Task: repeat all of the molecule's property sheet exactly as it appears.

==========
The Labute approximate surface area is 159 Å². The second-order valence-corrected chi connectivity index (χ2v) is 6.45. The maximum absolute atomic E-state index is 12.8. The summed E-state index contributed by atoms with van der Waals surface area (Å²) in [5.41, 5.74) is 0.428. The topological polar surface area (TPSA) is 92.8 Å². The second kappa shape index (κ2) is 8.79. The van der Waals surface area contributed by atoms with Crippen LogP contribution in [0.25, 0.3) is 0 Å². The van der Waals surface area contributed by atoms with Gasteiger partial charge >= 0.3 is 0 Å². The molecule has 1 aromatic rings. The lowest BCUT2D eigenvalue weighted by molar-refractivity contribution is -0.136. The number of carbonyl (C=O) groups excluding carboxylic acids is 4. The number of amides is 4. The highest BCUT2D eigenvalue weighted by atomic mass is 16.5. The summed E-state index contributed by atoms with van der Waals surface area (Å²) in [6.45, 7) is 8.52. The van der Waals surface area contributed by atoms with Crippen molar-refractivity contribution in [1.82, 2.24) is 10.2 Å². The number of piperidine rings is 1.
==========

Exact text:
The Labute approximate surface area is 159 Å². The second-order valence-corrected chi connectivity index (χ2v) is 6.45. The maximum absolute atomic E-state index is 12.8. The summed E-state index contributed by atoms with van der Waals surface area (Å²) in [5.41, 5.74) is 0.428. The topological polar surface area (TPSA) is 92.8 Å². The second kappa shape index (κ2) is 8.79. The van der Waals surface area contributed by atoms with Crippen LogP contribution in [0.25, 0.3) is 0 Å². The van der Waals surface area contributed by atoms with Gasteiger partial charge >= 0.3 is 0 Å². The molecule has 1 aromatic rings. The lowest BCUT2D eigenvalue weighted by molar-refractivity contribution is -0.136. The number of carbonyl (C=O) groups excluding carboxylic acids is 4. The number of amides is 4. The highest BCUT2D eigenvalue weighted by atomic mass is 16.5. The summed E-state index contributed by atoms with van der Waals surface area (Å²) in [6.45, 7) is 8.52. The van der Waals surface area contributed by atoms with Crippen molar-refractivity contribution in [1.82, 2.24) is 10.2 Å². The number of piperidine rings is 1.